I think I’ve found my Paradise, my happy place. Sri Lanka on the whole brings me enormous joy, but the little seaside village of Mirissa is, I think, as near to perfect as I’ll ever find.
Right now I’m sitting in a shady spot drinking tea from a china cup watching a monkey happily munch on a mango up in the tree. I can hear the crash of the waves from the beach and little three striped squirrels are rushing about on the grass. It’s not too shabby at all!
Two easy bus rides south of Hikkaduwa, changing at Galle, things have quietened down a lot. There are no more big hotels and pizza restaurants, although it looks to me like that may change soon, there is building going on. All that we have in Mirissa is a perfect beach, the main coast road that runs the length of the country lies just behind with a few rudimentary shops and local style eateries and beyond that, the village, nestled into the abundant greenery. That’s all that’s here and it is perfect.
The beach is the cleanest I have ever seen, I haven’t spotted even one piece of washed up plastic or litter. The sea is crystal clear and warm, but not too warm. The surf is huge, there are rips, you need to read the sea but they don’t stop the waves being the best fun. At the north end of the beach the surfers look very happy with the break ( is that what they call it?).
The sand is dotted with beach shacks and restaurants, mostly simple bamboo and palm frond affairs, no big developments. For me that is perfect, I love to have a shady table to sit at while I watch the children play in the surf. Better yet, a shady table with cold beer and great curry at reasonable prices. At night each table has a candle, each palm tree it’s own fairy lights. I really don’t think I’ve seen a prettier curve of sand anywhere.
A large Lion beer on the beach is under $2, a few cents more buys you a cocktail during the evening happy hour. Chef’s pina colada and my mojito were both excellent.
If you eat on the beach prices are relatively high. A tuna steak, chips and salad set us back just under $5, fish curry and rice $3, fried squid rice and salad $4.
Eat at the simpler restaurants on the main road or in the village and family lunch can be as cheap as $1.50 for 4 small, but filling, vegetable roti.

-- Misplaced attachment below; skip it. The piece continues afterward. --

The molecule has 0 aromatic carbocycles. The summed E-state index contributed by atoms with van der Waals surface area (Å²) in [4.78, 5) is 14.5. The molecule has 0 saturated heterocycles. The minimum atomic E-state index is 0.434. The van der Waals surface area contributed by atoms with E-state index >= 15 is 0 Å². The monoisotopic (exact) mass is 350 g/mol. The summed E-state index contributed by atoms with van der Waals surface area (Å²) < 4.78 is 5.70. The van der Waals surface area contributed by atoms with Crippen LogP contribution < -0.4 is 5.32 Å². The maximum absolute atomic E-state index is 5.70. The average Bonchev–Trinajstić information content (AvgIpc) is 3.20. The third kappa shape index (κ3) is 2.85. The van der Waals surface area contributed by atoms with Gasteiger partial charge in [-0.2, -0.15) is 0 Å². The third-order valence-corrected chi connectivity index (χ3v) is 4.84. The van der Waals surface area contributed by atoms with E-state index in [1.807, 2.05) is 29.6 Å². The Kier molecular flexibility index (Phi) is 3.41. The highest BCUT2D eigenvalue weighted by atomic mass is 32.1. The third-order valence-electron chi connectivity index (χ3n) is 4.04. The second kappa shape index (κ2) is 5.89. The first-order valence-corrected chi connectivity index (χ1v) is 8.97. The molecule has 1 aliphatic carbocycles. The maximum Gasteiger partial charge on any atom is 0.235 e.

There are a few rooms to rent on the beach but we’ve opted to stay in the village. We’re boarding with an elderly Sri Lankan couple. For $16 per night we have our own bathroom, large double and single beds, mosquito nets and fans, it’s perfect. It’s not too hot here, the rooms seem to be plenty cool enough without air con.
These houses have lovely gardens, the place we stayed in last night had a large expanse of grass running down to the riverside and a resident troop of monkeys . The riverside walk is cool, green and shady, watch out for the huge monitor lizards. As we walk home from dinner in the early evening we always see fireflies in the greenery.
There are plenty of private homes turned guest house, everybody seems to be building a block of rooms on their land, they’re cheap ( all around 2000Rs $16), clean and new, but tourism hasn’t taken away the village feel of Mirissa. A local fisherman sells his catch on the corner, opposite is a fruit and veg stall. People say hello to strangers.
The Sri Lankans are lovely people, I’ve already posted about their beautiful manners and good looks in Why Visit Sri Lanka? If you can make it this far south, Mirissa is a real treat. Hikkaduwa was more like this 12 years ago, the first time I came, it’s not now.
The big draw in this area is the incredible whale watching, I posted about it yesterday in We Saw A Blue Whale! Now we’ve done that we’re just going to stay here and relax for a while, enjoy the beach, the wildlife and old-fashioned Sri Lankan hospitality.
We’ve only been here 36 hours, we haven’t fully explored yet, but as I sat listening to reggae under a palm frond roof this afternoon watching the boys play, I couldn’t have been any happier. This is it, my paradise, what I’ve been looking for.